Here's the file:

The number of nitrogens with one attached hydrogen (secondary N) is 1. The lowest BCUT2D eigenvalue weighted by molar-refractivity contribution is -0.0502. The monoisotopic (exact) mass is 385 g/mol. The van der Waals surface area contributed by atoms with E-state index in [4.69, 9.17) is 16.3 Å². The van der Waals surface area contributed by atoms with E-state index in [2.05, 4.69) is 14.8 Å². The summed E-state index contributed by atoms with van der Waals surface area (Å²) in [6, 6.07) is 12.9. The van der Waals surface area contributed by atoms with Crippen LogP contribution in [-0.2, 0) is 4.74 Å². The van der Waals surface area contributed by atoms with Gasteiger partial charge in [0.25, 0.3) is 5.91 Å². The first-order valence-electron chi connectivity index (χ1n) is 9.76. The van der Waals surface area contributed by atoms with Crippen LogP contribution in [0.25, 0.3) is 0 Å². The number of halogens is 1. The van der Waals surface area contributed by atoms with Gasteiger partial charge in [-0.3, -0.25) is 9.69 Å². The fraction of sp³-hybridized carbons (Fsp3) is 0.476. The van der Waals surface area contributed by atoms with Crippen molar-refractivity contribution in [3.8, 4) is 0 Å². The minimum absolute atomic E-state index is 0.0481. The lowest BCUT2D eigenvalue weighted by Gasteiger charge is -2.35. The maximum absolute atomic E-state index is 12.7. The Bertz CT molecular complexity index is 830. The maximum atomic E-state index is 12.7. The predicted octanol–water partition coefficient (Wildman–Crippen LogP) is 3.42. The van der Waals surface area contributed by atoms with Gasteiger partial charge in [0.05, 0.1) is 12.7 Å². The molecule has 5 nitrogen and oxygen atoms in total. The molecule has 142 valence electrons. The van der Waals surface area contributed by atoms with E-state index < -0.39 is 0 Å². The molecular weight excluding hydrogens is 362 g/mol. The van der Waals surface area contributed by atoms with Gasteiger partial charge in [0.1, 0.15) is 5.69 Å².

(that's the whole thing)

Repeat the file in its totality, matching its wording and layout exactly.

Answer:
The number of nitrogens with one attached hydrogen (secondary N) is 1. The lowest BCUT2D eigenvalue weighted by molar-refractivity contribution is -0.0502. The monoisotopic (exact) mass is 385 g/mol. The van der Waals surface area contributed by atoms with E-state index in [4.69, 9.17) is 16.3 Å². The van der Waals surface area contributed by atoms with E-state index in [2.05, 4.69) is 14.8 Å². The summed E-state index contributed by atoms with van der Waals surface area (Å²) in [6, 6.07) is 12.9. The van der Waals surface area contributed by atoms with Crippen LogP contribution in [-0.2, 0) is 4.74 Å². The van der Waals surface area contributed by atoms with Gasteiger partial charge in [0.25, 0.3) is 5.91 Å². The first-order valence-electron chi connectivity index (χ1n) is 9.76. The van der Waals surface area contributed by atoms with Crippen LogP contribution in [0.25, 0.3) is 0 Å². The number of halogens is 1. The van der Waals surface area contributed by atoms with Gasteiger partial charge in [-0.3, -0.25) is 9.69 Å². The fraction of sp³-hybridized carbons (Fsp3) is 0.476. The van der Waals surface area contributed by atoms with Crippen molar-refractivity contribution in [3.8, 4) is 0 Å². The minimum absolute atomic E-state index is 0.0481. The lowest BCUT2D eigenvalue weighted by Gasteiger charge is -2.35. The maximum absolute atomic E-state index is 12.7. The Bertz CT molecular complexity index is 830. The maximum atomic E-state index is 12.7. The predicted octanol–water partition coefficient (Wildman–Crippen LogP) is 3.42. The van der Waals surface area contributed by atoms with Gasteiger partial charge in [0.05, 0.1) is 12.7 Å². The molecule has 5 nitrogen and oxygen atoms in total. The molecule has 142 valence electrons. The van der Waals surface area contributed by atoms with E-state index < -0.39 is 0 Å². The molecular weight excluding hydrogens is 362 g/mol. The van der Waals surface area contributed by atoms with Gasteiger partial charge in [0.1, 0.15) is 5.69 Å².